The community website delivers fours services: 1. FINDING OER WITH ACCESSIBILITY INFORMATION: Both students and teachers looking for accessible OER will be able to find OER that includes some information about the accessibility of the resource. The webpage enables users to browse easily through the filtered MERLOT collection, from Arts to Zoology, and display materials that have some information about the accessibility and/or accessibility support for the materials (see http://oeraccess.merlot.org/finding_materials/index.html). 2. CONTRIBUTING ACCESSIBILITY INFORMATION AND ACCESSIBLE OERs: MERLOT has a user-friendly accessibility framework for OERs in its digital library services (see http://oeraccess.merlot.org/contribute_expertise/evaluation.html for details). This service enables registered MERLOT members (it’s FREE) to contribute information about 1 to 15 accessibility aspects that would help an OER user with disabilities decide for themselves if the resource is accessible for them. 3. MEMBER CAN CONTRIBUTE EXTERNAL ACCESSIBILITY EVALUTIONS: MERLOT’s accessibility framework enables members to enter the URL into the accessibility information for an OER. Nearly 100 open textbooks have external accessibility evaluations contributed by OCWC’s Community College Consortium for OER (see http://www.merlot.org/merlot/materials.htm?materialType=Open%20Textbook). 4. FINDING ACCESSIBILITY RESOURCES, EXPERTS, and EXPERT ORGANIZATIONS/CENTERS: We realize that institutions and individuals need experts and expertise to design and implement successful accessible technology projects. To help you find accessible technology consultants and resources, we provide information (available on MERLOT’s website) about: a.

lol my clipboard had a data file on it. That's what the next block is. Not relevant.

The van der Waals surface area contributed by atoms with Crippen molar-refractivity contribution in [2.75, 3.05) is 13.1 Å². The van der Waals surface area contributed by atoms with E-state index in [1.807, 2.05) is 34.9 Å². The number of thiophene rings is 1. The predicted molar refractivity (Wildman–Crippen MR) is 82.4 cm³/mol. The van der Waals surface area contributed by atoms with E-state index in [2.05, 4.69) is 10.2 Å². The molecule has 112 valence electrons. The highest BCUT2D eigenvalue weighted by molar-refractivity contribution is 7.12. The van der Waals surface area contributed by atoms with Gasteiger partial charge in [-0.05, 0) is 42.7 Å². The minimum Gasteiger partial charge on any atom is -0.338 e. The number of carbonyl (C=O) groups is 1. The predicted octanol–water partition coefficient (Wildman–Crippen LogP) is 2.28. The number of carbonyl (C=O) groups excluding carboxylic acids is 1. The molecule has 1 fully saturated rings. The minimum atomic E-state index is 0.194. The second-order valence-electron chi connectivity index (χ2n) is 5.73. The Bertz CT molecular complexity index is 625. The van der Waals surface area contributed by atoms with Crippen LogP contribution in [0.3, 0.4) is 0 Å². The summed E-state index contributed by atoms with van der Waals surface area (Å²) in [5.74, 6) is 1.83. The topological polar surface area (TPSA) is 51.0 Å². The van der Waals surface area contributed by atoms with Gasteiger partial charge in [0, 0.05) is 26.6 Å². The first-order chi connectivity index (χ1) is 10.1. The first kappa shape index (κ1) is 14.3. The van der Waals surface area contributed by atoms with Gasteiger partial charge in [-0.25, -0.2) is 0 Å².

b. c. d. e. f. g.
Accessibility Centers and Organizations (http://tiny.cc/srxalw) with capabilities focused on accommodation services, alternative media production, assistive technologies, product accessibility testing, training and professional development on accessibility, and university design for learning. Accessibility Tools (http://tiny.cc/5sxalw) for authoring, conversion, and evaluation Assistive Technologies (http://tiny.cc/iuxalw) Institutional Polices and Strategies (http://tiny.cc/lvxalw) on Accessibility Technical Guidelines and Standards (http://tiny.cc/lwxalw) on Accessibility Training and Professional Development (http://tiny.cc/vxxalw) resources on accessibility Universal Design for Learning (http://tiny.cc/tyxalw)
The OER-Accessibility community and collection can grow through your participation. It is EASY and it is FREE. What can you do? 1) 2) 3) 4)
REGISTER Your Accessibility Organization (http://tiny.cc/s0xalw)! REGISTER Yourself with your Accessibility Expertise (http://tiny.cc/t1xalw)! CATALOG Accessible OER (http://tiny.cc/p2xalw)! JOIN The Online Conversations on OER and Accessibility (http://tiny.cc/v3xalw)!
For more information, contact Gerry Hanley – firstname.lastname@example.org or Una Daly – email@example.com